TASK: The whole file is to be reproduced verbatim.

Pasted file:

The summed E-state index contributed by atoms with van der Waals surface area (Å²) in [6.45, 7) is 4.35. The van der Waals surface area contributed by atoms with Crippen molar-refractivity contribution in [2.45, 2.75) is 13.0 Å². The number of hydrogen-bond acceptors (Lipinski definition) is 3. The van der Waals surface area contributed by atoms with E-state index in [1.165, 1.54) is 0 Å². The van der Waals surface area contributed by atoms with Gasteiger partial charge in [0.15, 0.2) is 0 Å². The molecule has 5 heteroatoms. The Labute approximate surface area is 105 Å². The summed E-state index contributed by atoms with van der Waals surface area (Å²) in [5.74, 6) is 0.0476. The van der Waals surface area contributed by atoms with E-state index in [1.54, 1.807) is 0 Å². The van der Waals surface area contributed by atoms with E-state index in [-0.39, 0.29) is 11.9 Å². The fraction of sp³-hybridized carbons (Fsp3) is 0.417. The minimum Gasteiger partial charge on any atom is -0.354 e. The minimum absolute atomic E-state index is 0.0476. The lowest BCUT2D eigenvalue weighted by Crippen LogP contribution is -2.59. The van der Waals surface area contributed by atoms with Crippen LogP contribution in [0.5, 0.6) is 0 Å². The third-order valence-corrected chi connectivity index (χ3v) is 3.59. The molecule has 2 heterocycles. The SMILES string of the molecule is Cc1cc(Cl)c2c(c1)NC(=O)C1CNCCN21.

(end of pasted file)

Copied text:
The summed E-state index contributed by atoms with van der Waals surface area (Å²) in [6.45, 7) is 4.35. The van der Waals surface area contributed by atoms with Crippen molar-refractivity contribution in [2.45, 2.75) is 13.0 Å². The number of hydrogen-bond acceptors (Lipinski definition) is 3. The van der Waals surface area contributed by atoms with E-state index in [1.165, 1.54) is 0 Å². The van der Waals surface area contributed by atoms with Gasteiger partial charge in [0.15, 0.2) is 0 Å². The molecule has 5 heteroatoms. The Labute approximate surface area is 105 Å². The summed E-state index contributed by atoms with van der Waals surface area (Å²) in [5.74, 6) is 0.0476. The van der Waals surface area contributed by atoms with E-state index in [1.54, 1.807) is 0 Å². The van der Waals surface area contributed by atoms with E-state index in [-0.39, 0.29) is 11.9 Å². The fraction of sp³-hybridized carbons (Fsp3) is 0.417. The minimum Gasteiger partial charge on any atom is -0.354 e. The minimum absolute atomic E-state index is 0.0476. The lowest BCUT2D eigenvalue weighted by Crippen LogP contribution is -2.59. The van der Waals surface area contributed by atoms with Crippen LogP contribution in [0.5, 0.6) is 0 Å². The third-order valence-corrected chi connectivity index (χ3v) is 3.59. The molecule has 2 heterocycles. The SMILES string of the molecule is Cc1cc(Cl)c2c(c1)NC(=O)C1CNCCN21.